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US asked partner nations to join military coalition for Strait of Hormuz: envoy

The United States asked its partner nations last week, including South Korea, to join a US-led military coalition to protect strategically vital waters off Iran, Seoul's top envoy to Washington said Wednesday.

In a briefing with reporters, South Korean Ambassador to the US Cho Yoon-je said the request was made Friday during a State Department-hosted briefing with the Washington-based diplomatic corps.

"The US explained its plan for ensuring the safety of navigation in the Strait of Hormuz, and delivered its wish for participating nations to join the plan," Cho said, adding that it was a "general" request.

South Korean Ambassador to the US Cho Yoon-je (Yonhap)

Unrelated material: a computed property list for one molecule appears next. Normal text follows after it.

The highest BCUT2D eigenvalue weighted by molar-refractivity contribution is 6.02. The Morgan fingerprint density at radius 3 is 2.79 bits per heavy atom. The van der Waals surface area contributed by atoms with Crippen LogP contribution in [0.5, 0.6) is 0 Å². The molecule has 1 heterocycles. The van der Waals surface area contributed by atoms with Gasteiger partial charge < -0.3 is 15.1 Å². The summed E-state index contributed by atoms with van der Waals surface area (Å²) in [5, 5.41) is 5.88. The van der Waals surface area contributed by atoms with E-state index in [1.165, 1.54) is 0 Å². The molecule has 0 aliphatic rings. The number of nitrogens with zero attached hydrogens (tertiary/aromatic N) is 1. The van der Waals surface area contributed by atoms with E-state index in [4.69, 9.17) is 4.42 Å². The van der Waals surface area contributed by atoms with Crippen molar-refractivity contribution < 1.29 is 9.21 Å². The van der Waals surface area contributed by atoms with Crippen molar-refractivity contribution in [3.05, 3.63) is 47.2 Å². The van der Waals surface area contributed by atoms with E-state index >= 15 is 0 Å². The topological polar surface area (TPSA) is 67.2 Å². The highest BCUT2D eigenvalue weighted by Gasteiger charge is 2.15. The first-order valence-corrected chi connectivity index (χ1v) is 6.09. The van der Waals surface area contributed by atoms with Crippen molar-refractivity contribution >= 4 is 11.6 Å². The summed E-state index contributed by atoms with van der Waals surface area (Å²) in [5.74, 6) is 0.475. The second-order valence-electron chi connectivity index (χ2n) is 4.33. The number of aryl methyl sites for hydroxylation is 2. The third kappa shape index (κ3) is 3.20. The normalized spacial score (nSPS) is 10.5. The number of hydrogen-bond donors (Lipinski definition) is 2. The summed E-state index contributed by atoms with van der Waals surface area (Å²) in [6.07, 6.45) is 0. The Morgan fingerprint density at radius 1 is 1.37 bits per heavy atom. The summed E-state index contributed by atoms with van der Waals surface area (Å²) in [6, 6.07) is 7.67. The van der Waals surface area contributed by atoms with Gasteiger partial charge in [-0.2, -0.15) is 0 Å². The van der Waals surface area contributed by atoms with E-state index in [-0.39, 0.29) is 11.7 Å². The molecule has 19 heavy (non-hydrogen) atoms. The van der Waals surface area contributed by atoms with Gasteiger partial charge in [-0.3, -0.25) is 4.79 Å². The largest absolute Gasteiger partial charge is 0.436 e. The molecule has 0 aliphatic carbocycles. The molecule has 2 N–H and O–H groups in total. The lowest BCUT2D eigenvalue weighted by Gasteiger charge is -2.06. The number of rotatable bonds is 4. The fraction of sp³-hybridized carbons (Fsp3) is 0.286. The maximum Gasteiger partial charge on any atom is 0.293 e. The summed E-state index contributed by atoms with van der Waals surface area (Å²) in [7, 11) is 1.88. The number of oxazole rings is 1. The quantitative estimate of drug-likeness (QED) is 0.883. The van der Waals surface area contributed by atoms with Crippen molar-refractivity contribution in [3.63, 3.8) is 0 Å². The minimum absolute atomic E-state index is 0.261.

South Korean Ambassador to the US Cho Yoon-je (Yonhap)

His remarks come amid speculation that Washington may request the deployment of South Korean troops to the Strait of Hormuz.

The US initiative comes amid heightened tensions between Washington and Tehran.

"Our government is reviewing various measures," the ambassador said, adding that South Korea has had deep concerns about the escalating tension in the Middle East and believes it should not threaten freedom of navigation and trade.

The briefing was attended by some 100 representatives from about 60 nations, including a minister and a counselor from the South Korean Embassy.

Earlier Wednesday, Chung Eui-yong, chief of South Korea's presidential National Security Office, held talks with US.

National Security Adviser John Bolton in Seoul and agreed to continue consultations on ways to cooperate for maritime safety and freedom of navigation in the Strait of Hormuz, the South's presidential office, Cheong Wa Dae, said. (Yonhap)